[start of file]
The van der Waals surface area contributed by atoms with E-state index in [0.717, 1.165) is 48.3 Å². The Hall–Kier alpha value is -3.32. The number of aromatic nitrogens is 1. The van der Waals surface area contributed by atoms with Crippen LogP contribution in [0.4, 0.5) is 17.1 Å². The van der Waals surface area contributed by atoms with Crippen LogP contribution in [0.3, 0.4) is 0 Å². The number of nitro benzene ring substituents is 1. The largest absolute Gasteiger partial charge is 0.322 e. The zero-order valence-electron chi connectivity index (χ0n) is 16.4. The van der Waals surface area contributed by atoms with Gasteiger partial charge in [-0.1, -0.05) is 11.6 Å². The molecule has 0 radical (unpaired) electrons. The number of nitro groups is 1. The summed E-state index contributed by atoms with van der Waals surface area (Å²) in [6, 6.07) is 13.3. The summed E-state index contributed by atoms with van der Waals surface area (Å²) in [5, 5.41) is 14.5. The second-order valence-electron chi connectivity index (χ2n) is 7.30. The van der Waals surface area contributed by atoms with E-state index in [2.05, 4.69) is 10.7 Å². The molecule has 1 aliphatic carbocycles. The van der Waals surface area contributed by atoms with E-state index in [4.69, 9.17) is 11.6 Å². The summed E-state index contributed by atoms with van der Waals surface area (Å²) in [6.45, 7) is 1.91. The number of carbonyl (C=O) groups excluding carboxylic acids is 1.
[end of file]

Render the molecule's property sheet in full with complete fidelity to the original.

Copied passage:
The van der Waals surface area contributed by atoms with E-state index in [0.717, 1.165) is 48.3 Å². The Hall–Kier alpha value is -3.32. The number of aromatic nitrogens is 1. The van der Waals surface area contributed by atoms with Crippen LogP contribution in [0.4, 0.5) is 17.1 Å². The van der Waals surface area contributed by atoms with Crippen LogP contribution in [0.3, 0.4) is 0 Å². The number of nitro benzene ring substituents is 1. The largest absolute Gasteiger partial charge is 0.322 e. The zero-order valence-electron chi connectivity index (χ0n) is 16.4. The van der Waals surface area contributed by atoms with Gasteiger partial charge in [-0.1, -0.05) is 11.6 Å². The molecule has 0 radical (unpaired) electrons. The number of nitro groups is 1. The summed E-state index contributed by atoms with van der Waals surface area (Å²) in [6, 6.07) is 13.3. The summed E-state index contributed by atoms with van der Waals surface area (Å²) in [5, 5.41) is 14.5. The second-order valence-electron chi connectivity index (χ2n) is 7.30. The van der Waals surface area contributed by atoms with E-state index in [2.05, 4.69) is 10.7 Å². The molecule has 1 aliphatic carbocycles. The van der Waals surface area contributed by atoms with E-state index in [4.69, 9.17) is 11.6 Å². The summed E-state index contributed by atoms with van der Waals surface area (Å²) in [6.45, 7) is 1.91. The number of carbonyl (C=O) groups excluding carboxylic acids is 1.